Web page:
REVIEW OF WAG THE DOG
BY DAVID MAMET
STARRING ROBERT DENIRO AND DUSTIN HOFFMAN
A raucously entertaining film about the increasingly blurred line between politics and the media.
"And blaming the President for the country's woes is like yelling at a puppet for the way it sings. Who's the man behind the curtain pulling the strings?" - Woody Harrelson
- "We choose a foreigner to hate. The new Iraq gets more irate. We really know nothing about them and noone cares." - "Sell, Sell, Sell" from Maroon by Barenaked Ladies
"This isn't gonna hold for 11 days...the guy f*@&ed a Firefly girl. What are you gonna do to hold that off?"
"What do you think would hold it off, Mr. Motss?"
"Nothing, nothing, nothing. You'd have to have a war!"
- Producer Stanley Motss and Political Spin Doctor Conrad Brean in Wag the Dog
- "War is show business, that's why we're here." - Conrad Brean
- "It doesn't have to prove out. We just gotta distract 'em. Just gotta distract 'em. Got less than two weeks until the election." - Conrad Brean
"There is no war."
"Of course there's a war. I'm watching it on TV."
- CIA Agent Mr. Young and Conrad Brean in Wag the Dog
- Nominated for Academy Awards for Best Actor (Dustin Hoffman) and Best Screenplay Based On Material Previously Produced Or Published (Hilary Henkin and Pulitzer Prize-Winner David Mamet).
After all, we rarely get to meet these people face-to-face and, when we do, they are skilled at putting on an endearing smile and kissing babies, while carefully avoiding any direct confrontation with hard-hitting questions. Once the procession ends, the politician takes the podium and delivers a speech full of expertly polished words designed for full emotional impact.
Even the most honest politician is all but forced to play such political games, while desperately courting media attention, in order to stand a chance. In the early days of our nation, the leaders of your community were more likely to be familiar neighbors and friends. Today, however, we rarely get to know our leaders' true characters up-close in their day-to-day lives. We simply have to take someone's word for it.
The same problem applies to historical events of national significance. Surely, your textbooks and the news have given you the basic story of what happened. But, when it comes to the exact details of why and how, do we really know the whole truth about World War II or the Gulf War? How do we really know anything about Saddam Hussein or Iraq or Afghanistan? Few of us have any direct experience with these events, people and places. Indeed, a recent study showed that less than 20% of 18-24 year-old Americans, the very group that would be sent over to fight for us, can even identify Iraq or Afghanistan on a map.
Yet, somehow, despite this lack of personal experience, we have all come to share certain moments, images, songs and slogans that comprise our ideas of history and war. "Remember the Alamo", the statue of the soldiers in Iwo Jima raising the flag, and the song "Proud to be an American" ("I'm proud to be an American, where at least I know I'm free.") form part of a common mental mosaic of U.S. war history that is shared by all of us. An event happens, and suddenly, almost instinctively, we all know it's time to put on our black armband or raise our American flag. But, where did all of these historic icons originate, and how do we arrive at this seemingly synchronous, coordinated patriotism?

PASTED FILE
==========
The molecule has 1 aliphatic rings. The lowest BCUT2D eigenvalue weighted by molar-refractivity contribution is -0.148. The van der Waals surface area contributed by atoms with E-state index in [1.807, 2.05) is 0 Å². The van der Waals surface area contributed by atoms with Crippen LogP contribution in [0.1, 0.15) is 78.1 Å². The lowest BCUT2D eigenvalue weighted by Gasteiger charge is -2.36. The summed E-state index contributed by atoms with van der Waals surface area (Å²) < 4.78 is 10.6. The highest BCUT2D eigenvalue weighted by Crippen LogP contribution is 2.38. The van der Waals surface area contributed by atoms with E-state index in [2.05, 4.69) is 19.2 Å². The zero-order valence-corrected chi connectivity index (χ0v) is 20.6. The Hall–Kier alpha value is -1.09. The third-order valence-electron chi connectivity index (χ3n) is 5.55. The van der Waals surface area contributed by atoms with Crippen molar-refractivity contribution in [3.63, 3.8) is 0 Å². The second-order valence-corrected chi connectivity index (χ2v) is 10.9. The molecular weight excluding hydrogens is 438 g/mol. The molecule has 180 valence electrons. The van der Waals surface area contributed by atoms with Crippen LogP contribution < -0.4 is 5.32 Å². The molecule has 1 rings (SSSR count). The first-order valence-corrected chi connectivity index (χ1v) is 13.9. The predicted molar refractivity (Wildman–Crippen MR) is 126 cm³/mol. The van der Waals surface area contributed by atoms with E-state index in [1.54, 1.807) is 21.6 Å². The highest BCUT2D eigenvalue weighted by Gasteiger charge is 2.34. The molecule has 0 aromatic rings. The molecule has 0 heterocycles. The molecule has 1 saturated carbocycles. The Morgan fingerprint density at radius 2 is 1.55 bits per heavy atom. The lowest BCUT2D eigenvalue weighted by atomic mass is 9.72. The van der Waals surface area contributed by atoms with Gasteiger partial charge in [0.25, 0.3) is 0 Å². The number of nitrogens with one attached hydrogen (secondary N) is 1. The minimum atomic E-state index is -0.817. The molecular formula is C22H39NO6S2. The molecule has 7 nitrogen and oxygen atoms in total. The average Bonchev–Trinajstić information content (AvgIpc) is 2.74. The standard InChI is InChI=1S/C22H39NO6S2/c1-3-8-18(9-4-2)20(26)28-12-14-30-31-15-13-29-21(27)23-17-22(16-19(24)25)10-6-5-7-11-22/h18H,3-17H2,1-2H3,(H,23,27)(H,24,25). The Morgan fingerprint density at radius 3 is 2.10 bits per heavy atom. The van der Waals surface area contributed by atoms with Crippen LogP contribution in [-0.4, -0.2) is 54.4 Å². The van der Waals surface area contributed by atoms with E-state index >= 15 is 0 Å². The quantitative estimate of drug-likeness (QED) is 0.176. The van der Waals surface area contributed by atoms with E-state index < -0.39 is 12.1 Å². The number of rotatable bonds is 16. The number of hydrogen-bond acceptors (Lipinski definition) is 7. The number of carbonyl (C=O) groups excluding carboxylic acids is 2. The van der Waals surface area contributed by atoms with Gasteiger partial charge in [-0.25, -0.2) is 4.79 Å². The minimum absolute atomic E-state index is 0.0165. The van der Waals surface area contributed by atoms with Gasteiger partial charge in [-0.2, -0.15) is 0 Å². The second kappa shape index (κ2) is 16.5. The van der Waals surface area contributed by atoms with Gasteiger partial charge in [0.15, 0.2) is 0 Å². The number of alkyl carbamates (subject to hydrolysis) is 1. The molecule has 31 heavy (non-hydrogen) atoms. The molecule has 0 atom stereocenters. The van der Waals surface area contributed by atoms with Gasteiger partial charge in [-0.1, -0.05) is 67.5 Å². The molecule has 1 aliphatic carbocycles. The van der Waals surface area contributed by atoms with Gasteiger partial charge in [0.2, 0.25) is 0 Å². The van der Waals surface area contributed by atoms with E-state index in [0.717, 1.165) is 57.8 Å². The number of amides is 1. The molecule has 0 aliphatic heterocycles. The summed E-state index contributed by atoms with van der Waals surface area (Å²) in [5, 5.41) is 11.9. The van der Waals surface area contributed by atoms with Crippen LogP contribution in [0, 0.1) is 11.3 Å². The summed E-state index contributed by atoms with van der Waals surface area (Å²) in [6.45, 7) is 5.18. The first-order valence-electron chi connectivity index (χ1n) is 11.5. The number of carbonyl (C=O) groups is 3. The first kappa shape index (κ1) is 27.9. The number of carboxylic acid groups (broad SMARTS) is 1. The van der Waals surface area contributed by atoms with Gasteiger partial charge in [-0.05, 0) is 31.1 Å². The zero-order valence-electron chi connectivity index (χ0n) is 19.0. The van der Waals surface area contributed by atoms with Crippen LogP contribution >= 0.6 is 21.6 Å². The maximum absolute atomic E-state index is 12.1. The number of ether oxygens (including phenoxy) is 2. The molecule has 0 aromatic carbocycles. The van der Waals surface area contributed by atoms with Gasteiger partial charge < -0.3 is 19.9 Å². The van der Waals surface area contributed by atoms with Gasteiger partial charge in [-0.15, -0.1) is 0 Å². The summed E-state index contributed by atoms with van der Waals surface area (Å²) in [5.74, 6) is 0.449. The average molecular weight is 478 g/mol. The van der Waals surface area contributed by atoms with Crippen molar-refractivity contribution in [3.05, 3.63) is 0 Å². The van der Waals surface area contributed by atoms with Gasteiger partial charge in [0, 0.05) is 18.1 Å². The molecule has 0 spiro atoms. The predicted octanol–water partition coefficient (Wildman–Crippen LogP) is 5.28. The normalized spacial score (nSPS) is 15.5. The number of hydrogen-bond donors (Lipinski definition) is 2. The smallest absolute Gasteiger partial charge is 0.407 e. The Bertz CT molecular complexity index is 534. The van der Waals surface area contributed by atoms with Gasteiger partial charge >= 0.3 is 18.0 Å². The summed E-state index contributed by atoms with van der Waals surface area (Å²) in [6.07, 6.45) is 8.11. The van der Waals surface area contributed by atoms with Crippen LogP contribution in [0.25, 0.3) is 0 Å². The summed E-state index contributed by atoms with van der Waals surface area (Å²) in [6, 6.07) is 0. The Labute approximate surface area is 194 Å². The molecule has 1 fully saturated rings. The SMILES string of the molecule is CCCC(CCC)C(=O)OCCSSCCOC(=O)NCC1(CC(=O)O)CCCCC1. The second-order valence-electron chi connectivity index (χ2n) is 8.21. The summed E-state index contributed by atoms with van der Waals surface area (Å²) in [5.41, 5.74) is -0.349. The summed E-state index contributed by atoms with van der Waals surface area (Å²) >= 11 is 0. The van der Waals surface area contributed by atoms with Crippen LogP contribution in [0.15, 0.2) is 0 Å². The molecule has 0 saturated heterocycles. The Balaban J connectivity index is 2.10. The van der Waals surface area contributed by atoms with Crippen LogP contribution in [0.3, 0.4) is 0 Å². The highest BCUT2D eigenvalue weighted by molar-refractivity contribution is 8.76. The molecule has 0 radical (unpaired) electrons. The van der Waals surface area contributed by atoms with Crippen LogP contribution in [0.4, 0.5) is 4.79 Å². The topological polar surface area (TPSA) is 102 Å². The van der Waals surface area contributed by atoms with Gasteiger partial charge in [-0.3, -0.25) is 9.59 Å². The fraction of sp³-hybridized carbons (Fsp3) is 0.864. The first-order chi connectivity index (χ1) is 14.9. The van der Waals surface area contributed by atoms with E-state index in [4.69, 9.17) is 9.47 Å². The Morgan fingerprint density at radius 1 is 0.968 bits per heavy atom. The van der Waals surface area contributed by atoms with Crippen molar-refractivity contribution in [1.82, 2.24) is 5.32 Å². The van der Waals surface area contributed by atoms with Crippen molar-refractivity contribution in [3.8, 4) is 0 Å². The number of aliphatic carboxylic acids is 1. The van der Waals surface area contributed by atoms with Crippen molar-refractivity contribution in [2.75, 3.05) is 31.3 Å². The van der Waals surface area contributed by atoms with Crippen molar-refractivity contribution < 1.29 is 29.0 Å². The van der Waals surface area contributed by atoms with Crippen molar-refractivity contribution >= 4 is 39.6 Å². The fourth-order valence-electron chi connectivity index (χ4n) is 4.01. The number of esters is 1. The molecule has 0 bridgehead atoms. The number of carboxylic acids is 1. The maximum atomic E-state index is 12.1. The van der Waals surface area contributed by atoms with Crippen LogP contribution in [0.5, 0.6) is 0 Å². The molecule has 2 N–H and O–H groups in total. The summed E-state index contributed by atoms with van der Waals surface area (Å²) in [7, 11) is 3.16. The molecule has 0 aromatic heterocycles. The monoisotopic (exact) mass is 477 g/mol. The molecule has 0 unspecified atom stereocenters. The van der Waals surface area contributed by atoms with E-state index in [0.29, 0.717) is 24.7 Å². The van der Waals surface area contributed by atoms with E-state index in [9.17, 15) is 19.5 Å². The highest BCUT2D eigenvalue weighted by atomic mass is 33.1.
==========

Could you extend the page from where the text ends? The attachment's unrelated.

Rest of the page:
The point to be made is that a great many feelings about our nation's history, as well as how we as citizens should act, are based on trust. Most of all, we trust that our government, along with some amorphous panel of brilliantly talented advisors, is constantly working to protect us from any conceivable danger. We believe, for better or for worse, that our security and prosperity lies in the hands of the experts. But experts in what exactly? And who are these nameless, faceless people who make the crucial decisions regarding our country behind closed doors?
When looked at this way, it may seem needlessly conspiratorial, and we certainly don't mean to imply that all politicians, public servants, and journalists are bad people. There are certainly countless honest and caring people involved in both politics and the media. Nonetheless, before you watch one more political press conference, update on the war in Iraq or even another Bob Dole Viagra commercial, do yourself a favor and see Wag the Dog.
The screenplay is based on the book American Hero by Larry Beinhart, written even earlier, in 1994. In bringing Beinhart's book to the screen, an astounding array of talent was combined. The Pulitzer-Prize winning Mamet has been called by some the best screenwriter and playwright of our generation. His vision is transformed into action by director Barry Levinson (Rain Man, Good Morning Vietnam, The Natural, Bugsy) and features an all-star cast. Robert DeNiro (who also co-produced), Dustin Hoffman, Anne Heche and Dennis Leary put faces on the obscure symbolic (*ahem*) wizards behind the political curtain.